Tag Archives: gardening

“THE GRASS IS GREENER”

“The grass enclosed inside a neighbor’s fence
Appears a brighter shade of healthy green
Than that of grass you raise at small expense.
But if you played his* role inside this scene,
You’d think your former ways had made more sense.
[For less possessed is less to tend and clean.]
…The shade of grass won’t matter anyhow,
Unless you are a hungry horse or cow.”

*that of the neighbor. Once again, poetic license is my poor excuse for ambiguity.

[from “A Treasury of Cliches for Aspiring Stars” (which, of course, is part of The New House of Fame by Paul “Whitberg” Burgess

 

“Andy Warhol–15 Minutes of Fame”

“Andy where’s my 15 minutes?”–David Bowie [Tin Machine’s song “I Can’t Read”]

From The New House of Fame by Paul “Whitberg” Burgess

II.16
To paraphrase the artist Andy Warhol,
All people visit for a quarter hour.
I know not much about the rise and fall
Of blossoms wilting once they briefly flower,
Or tourists standing in the House’s hall,
But only that to lose what’s sweet is sour.
Those placing faith in Fame’s atomic flash
Must run the risk of being turned to ash.

For more selections from The New House of Fame, please see the following post:

https://paulwhitberg.wordpress.com/2014/06/24/an-introductory-guide-to-becoming-rich-and-famous-2/

A Pimp in the Garden*

2 tasteless limericks and a tasteless quatrain about pimps
[By Pimpin’ Paul Burgess…at the lowest point of his artistic career;)]

A Pimp in the Garden [parts I and II]
“Part I”
I have heard that a pimp is a man
who will water the plants when he can.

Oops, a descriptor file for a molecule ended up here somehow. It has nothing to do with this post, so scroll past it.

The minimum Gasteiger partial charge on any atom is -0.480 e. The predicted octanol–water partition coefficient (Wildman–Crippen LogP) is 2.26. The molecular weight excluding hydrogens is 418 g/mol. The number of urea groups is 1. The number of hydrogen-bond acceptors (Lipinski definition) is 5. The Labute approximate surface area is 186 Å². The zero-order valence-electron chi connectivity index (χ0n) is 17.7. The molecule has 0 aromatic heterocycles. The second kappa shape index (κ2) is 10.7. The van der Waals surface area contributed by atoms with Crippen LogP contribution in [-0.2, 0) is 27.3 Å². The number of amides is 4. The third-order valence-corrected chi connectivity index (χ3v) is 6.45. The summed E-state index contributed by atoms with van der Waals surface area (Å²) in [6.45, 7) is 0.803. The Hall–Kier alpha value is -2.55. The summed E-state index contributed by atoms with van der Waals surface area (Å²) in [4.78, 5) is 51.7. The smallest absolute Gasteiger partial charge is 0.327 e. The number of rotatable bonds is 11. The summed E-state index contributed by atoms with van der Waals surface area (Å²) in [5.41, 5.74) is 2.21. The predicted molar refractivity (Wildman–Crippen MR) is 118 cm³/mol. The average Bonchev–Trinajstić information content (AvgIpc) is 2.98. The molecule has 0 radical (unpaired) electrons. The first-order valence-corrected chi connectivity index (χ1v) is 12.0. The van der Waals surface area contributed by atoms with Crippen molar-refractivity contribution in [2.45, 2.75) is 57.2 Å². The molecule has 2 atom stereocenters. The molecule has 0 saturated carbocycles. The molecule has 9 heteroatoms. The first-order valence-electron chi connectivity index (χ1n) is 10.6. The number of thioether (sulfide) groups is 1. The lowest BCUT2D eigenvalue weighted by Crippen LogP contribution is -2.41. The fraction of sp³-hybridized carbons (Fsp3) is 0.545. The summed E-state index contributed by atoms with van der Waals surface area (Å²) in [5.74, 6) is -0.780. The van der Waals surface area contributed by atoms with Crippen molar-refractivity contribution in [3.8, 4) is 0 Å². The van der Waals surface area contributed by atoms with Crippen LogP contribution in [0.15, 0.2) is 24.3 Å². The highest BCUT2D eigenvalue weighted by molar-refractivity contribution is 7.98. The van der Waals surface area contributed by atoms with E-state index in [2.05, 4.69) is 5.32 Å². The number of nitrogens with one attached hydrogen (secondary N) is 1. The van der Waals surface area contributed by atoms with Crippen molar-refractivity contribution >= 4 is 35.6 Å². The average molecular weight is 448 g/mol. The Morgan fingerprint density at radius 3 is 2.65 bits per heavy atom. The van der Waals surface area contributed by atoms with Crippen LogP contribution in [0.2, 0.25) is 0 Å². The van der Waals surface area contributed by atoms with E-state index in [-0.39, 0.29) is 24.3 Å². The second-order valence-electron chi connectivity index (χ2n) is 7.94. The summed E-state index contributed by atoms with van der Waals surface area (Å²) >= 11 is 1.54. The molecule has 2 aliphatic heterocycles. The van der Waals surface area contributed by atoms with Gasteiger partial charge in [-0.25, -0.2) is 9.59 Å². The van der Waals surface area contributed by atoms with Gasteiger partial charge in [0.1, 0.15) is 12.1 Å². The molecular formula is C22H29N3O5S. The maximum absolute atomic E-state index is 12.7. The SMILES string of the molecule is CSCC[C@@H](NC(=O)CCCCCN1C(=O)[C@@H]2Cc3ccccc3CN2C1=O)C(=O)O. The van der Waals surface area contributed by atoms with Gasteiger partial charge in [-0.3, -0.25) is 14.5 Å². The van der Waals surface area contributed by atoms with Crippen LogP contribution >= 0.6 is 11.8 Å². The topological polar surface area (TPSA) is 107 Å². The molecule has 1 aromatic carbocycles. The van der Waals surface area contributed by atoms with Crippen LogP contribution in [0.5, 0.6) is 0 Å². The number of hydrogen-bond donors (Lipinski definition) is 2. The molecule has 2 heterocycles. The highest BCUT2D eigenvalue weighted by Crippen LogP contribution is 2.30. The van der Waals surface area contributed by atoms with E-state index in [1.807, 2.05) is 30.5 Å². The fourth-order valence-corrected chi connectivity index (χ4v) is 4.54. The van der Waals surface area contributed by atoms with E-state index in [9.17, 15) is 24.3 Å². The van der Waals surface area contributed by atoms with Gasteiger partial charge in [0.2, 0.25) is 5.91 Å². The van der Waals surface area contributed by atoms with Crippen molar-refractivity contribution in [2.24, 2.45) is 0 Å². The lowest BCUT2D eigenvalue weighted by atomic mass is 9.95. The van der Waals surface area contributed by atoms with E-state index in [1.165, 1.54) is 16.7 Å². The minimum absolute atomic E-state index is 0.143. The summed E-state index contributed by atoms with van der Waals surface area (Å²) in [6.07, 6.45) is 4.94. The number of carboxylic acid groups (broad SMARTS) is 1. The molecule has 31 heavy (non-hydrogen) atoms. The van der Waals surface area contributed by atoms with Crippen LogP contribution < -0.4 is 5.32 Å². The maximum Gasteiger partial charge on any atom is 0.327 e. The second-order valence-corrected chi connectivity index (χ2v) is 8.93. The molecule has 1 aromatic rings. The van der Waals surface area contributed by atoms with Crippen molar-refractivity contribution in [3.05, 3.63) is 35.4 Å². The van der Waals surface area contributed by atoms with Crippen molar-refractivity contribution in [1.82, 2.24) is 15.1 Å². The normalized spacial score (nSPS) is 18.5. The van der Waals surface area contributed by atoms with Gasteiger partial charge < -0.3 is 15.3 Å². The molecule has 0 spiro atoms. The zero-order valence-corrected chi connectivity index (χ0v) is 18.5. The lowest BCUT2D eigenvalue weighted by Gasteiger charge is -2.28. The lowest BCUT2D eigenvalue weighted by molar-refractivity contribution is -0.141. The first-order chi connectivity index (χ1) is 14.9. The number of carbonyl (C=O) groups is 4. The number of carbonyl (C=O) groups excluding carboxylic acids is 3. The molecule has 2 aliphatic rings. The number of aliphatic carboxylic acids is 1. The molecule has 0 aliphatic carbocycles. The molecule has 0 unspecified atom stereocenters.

He is fond of the ‘hose’,
and it’s said by his bros
that of gardens he’s quite a big fan.

“Part II” [aka the ruh-ruh-remix]
Said a pimp, “Why would anyone think
that a person wants ‘hose’ that won’t kink?
Now, exchange these, my bros,
for some kinkier ‘hose'”
[He]then departed from Gardening Inc.

“A Pimp and a Bee—A Fable on the Value of Obsessive Consumerism”
A pimp once came across a bee
Prepared to start a stinging spree.
The pimp, alas, it could not sting—
For blinding was his shiny bling.

*The politically correct version would not work with the meter:

*”A vendor of adult pleasure is a human being
who will water the plants when he or she can.
He or she is fond of the water-spraying device (“hose”, which is homophonous with a derogatory term that vendors of adult pleasure and artists of spoken ‘music’ enjoy using in reference to women)
etc…

[Blame my wife for the terrible “Pimp” limericks…I was watering her plants when the terrible pun on “hoes”/”hose” begged me to write a limerick in which it was featured…]

“Garden Birds” Revised

Mourning Dove

We rarely used to notice common birds
Invited now into the yard to feed.
“That’s a mourning dove!”, and other words,
We pin to birds we’ve seen in guides we read.
This matching of a species with its name—
“A woodpecker! On the fence’s rail”—
Has quickly turned into a fav’rite game.
Unlike the birds confined in wiry jail,
These welcome visitors remain at ease
While hunting worms in grass, enjoying grain
The feeder holds, providing songs in trees,
And taking baths in pots that catch the rain.
These birds, who in our garden daily roam,
Are part of what has made this place a home.

an Elizabethan sonnet by Paul Burgess

“Narcissus”

[Narcissus–painted by   Carvaggio]

“Narcissus”
As I gazed in a pond by a tree,
I was met by a copy of me
Who could mimic my talk
And the way that I walk.
He was fine as a fellow can be.

a limerick by Paul Burgess